I would like to give credit where credit is due. Videos are from YouTube and other sources such as NicoNico while Oricon rankings and other information are translated from the Japanese Wikipedia unless noted.

Thursday, January 26, 2017

Yumeko Kitaoka -- Yume wo Ageyo (夢をあげよう)

Some days ago, I received a recommendation from commenter Henrique about an aidoru that I had never heard about. Her stage name is Yumeko Kitaoka(北岡夢子)but was born Kikuko Nakayama(中山貴久子)in Taito Ward, Tokyo, in 1971.

I took a gander at some of her songs and the one that I have enjoyed the most so far is her 4th single "Yume wo Ageyo" (Let's Offer Our Dreams) from February 1989, thanks to some sparkly arrangement by Jun Sato(佐藤準). The composer and lyricist are Tetsuro Kugisaki(釘崎哲朗)and Teruhiko Inoue(井上輝彦)respectively. The song almost takes things into urban contemporary territory. Nope, as even Henrique mentioned, Kitaoka's vocals wouldn't have chanteuses like Hiromi Iwasaki(岩崎宏美)shaking in their boots but as an aidoru, she wasn't too bad at all and certainly Kugisaki's melody is quite pleasant.

Kitaoka made her debut in April 1988 with "Akogare"(憧憬...Longing)and would release a total of 1 original album and 7 singles with the last one in June 1991 being a cover of Seiko Matsuda's(松田聖子)"Miami Gozen Go-ji "(マイアミ午前5時). According to her J-Wiki profile, the singer is a big fan of Seiko-chan. Her record company at the time was For Life Records; the management had been planning to promote her strongly but then another up-and-coming singer under their wing, enka singer Sakura Yamato(大和さくら), scored a big hit with her debut number. I have no idea about how the policy on promoting singers went at those companies back then, but apparently the powers-that-be at For Life felt that they couldn't back two singers at the same time so all of the support went behind Yamato instead. Ironically enough though, a few years after Kitaoka had put an end to her singing career, Yamato would do the same in 1994 and not come back.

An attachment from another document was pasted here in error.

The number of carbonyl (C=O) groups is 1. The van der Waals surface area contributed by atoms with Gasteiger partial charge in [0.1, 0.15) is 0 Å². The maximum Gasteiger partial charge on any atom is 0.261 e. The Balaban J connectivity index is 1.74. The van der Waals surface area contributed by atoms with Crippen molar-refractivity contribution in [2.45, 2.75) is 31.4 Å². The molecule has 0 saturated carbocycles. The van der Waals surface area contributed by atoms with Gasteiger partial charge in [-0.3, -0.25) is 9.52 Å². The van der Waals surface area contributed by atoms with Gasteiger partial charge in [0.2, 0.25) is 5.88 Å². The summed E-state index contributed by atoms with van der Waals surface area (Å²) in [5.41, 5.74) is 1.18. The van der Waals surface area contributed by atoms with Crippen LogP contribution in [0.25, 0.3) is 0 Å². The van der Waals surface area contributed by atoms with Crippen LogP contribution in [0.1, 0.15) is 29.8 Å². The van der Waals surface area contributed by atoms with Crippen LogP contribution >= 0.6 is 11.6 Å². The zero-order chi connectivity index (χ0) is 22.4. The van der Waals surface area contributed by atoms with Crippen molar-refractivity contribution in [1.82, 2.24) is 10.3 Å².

Kitaoka also did some acting on television but basically disappeared from the scene after 2001. However, on some variety special in 2014, she finally reappeared just for that show on which it was learned that she had gotten married.


  1. Hi, J-Canuck.

    WOW! I am happy to see Yumeko here! THANK YOU for all that info on her career. I never thought about these promotional issues. It might have been a big thing back then, since there were many idols and their 'prime age' to debut and reach success was quite short.

    1. My pleasure, Henrique. Yep, I think there is definitely some back story to how some of these aidoru were able to succeed and how some of them didn't quite make it.

  2. I'm surprised. This song looks like more like the productions of the begining of the 80's than of the late 80's.
    Her career as an idol was quite sad because of those management choices. I feel sorry for her.

    1. Hi, Nagaregumo.

      Yes, there is a sense of something earlier in that arrangement. And I have to agree that Yumeko may have gotten shafted through that decision. Sometimes, I wonder if the catchphrase for some of these management studios was "Nothing personal. Just business".


Feel free to provide any comments (pro or con). Just be civil about it.